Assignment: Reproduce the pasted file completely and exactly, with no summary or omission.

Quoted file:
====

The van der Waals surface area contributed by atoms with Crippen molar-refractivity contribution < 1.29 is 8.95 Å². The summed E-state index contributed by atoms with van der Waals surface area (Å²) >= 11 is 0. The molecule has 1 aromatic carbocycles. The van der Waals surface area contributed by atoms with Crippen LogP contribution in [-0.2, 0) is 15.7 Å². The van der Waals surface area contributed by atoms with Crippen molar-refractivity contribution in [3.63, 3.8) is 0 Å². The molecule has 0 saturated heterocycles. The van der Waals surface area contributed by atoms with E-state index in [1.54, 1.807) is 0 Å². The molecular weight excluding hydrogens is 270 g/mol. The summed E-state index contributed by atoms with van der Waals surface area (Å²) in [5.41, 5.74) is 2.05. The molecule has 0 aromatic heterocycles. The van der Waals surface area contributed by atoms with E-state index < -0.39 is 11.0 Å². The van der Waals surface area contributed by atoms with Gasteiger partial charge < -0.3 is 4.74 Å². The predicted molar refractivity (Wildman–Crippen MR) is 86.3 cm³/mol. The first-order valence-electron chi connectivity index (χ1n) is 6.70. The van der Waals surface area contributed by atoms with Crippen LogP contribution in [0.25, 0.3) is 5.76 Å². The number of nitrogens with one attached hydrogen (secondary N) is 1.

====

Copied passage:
The van der Waals surface area contributed by atoms with Crippen molar-refractivity contribution < 1.29 is 8.95 Å². The summed E-state index contributed by atoms with van der Waals surface area (Å²) >= 11 is 0. The molecule has 1 aromatic carbocycles. The van der Waals surface area contributed by atoms with Crippen LogP contribution in [-0.2, 0) is 15.7 Å². The van der Waals surface area contributed by atoms with Crippen molar-refractivity contribution in [3.63, 3.8) is 0 Å². The molecule has 0 saturated heterocycles. The van der Waals surface area contributed by atoms with E-state index in [1.54, 1.807) is 0 Å². The molecular weight excluding hydrogens is 270 g/mol. The summed E-state index contributed by atoms with van der Waals surface area (Å²) in [5.41, 5.74) is 2.05. The molecule has 0 aromatic heterocycles. The van der Waals surface area contributed by atoms with E-state index < -0.39 is 11.0 Å². The van der Waals surface area contributed by atoms with Gasteiger partial charge < -0.3 is 4.74 Å². The predicted molar refractivity (Wildman–Crippen MR) is 86.3 cm³/mol. The first-order valence-electron chi connectivity index (χ1n) is 6.70. The van der Waals surface area contributed by atoms with Crippen LogP contribution in [0.25, 0.3) is 5.76 Å². The number of nitrogens with one attached hydrogen (secondary N) is 1.